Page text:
Weaving together different disciplinary perspectives in an exploration of integration between mental health and criminal justice systems in Norway
This source preferred by Sarah Hean
Authors: Hean, S., Willumsen, E., Ødegård, A. and Ahgren, B.
Start date: 25 March 2015
Offender mental ill health is a major societal challenge. In Europe, there are unacceptably high numbers of people in contact with the criminal justice system who have mental health issues with almost 9 out of 10 prisoners demonstrating signs of at least one mental disorder. This is far higher than the average population level of mental illness and as such represents an area of severe health inequality within the EU. This is attributable to less than optimum levels of organisational and professional integration between mental health (MHS) and criminal justice systems (CJS).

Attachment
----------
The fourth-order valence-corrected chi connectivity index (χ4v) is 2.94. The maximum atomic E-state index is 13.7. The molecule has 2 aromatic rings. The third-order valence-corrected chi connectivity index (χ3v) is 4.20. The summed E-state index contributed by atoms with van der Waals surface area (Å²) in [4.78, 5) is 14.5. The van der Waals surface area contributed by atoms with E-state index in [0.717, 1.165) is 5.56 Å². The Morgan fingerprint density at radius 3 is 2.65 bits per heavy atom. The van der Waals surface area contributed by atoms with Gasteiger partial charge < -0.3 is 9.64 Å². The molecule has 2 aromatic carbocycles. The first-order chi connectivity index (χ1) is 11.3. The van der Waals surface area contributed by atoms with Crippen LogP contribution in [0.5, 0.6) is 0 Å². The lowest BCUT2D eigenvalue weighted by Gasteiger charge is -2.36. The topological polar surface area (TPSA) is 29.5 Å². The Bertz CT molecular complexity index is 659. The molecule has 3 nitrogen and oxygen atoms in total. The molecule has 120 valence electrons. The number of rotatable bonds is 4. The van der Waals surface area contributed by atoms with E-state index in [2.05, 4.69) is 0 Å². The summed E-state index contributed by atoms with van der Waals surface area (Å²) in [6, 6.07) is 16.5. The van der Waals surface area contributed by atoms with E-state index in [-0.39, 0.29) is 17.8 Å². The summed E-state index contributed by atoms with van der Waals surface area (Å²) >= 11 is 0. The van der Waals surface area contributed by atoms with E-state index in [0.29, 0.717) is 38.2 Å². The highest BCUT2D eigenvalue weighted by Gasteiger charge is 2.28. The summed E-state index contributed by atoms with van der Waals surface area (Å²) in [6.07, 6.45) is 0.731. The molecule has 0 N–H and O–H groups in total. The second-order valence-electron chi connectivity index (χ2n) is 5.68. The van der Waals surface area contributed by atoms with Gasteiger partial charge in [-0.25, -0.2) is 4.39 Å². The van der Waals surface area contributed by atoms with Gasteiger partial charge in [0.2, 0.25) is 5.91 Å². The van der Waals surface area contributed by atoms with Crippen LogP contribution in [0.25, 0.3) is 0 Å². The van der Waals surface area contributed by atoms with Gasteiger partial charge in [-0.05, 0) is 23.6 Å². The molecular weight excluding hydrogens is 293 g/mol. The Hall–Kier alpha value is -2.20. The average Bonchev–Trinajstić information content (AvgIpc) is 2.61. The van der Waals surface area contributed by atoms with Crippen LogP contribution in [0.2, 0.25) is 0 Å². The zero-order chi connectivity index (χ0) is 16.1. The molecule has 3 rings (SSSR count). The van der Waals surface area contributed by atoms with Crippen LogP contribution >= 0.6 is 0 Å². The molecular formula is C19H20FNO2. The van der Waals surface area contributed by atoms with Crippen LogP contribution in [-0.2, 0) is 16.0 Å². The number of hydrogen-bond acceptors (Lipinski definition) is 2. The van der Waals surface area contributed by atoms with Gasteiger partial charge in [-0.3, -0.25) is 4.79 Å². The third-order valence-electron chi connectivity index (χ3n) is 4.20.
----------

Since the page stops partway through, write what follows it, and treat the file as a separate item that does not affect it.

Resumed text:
In this paper we introduce an EU funded project exploring levels of integration and collaborative practices between the mental health and criminal justice systems in the Norwegian context. This knowledge will contribute to the development of a pedagogical framework to underpin training that prepares professionals in both systems to deliver collaborative practice in the interest of the mental health of the offender population. We focus here specifically on the development of the research framework underpinning this study, borrowing from techniques that guide a narrative synthesis, to combine key theoretical perspectives from innovation, collaboration, integration and competency based education disciplines.
The overarching research framework and its operationalization through specific research questions, potential research designs, methods and sampling structure are then presented and future research directions discussed.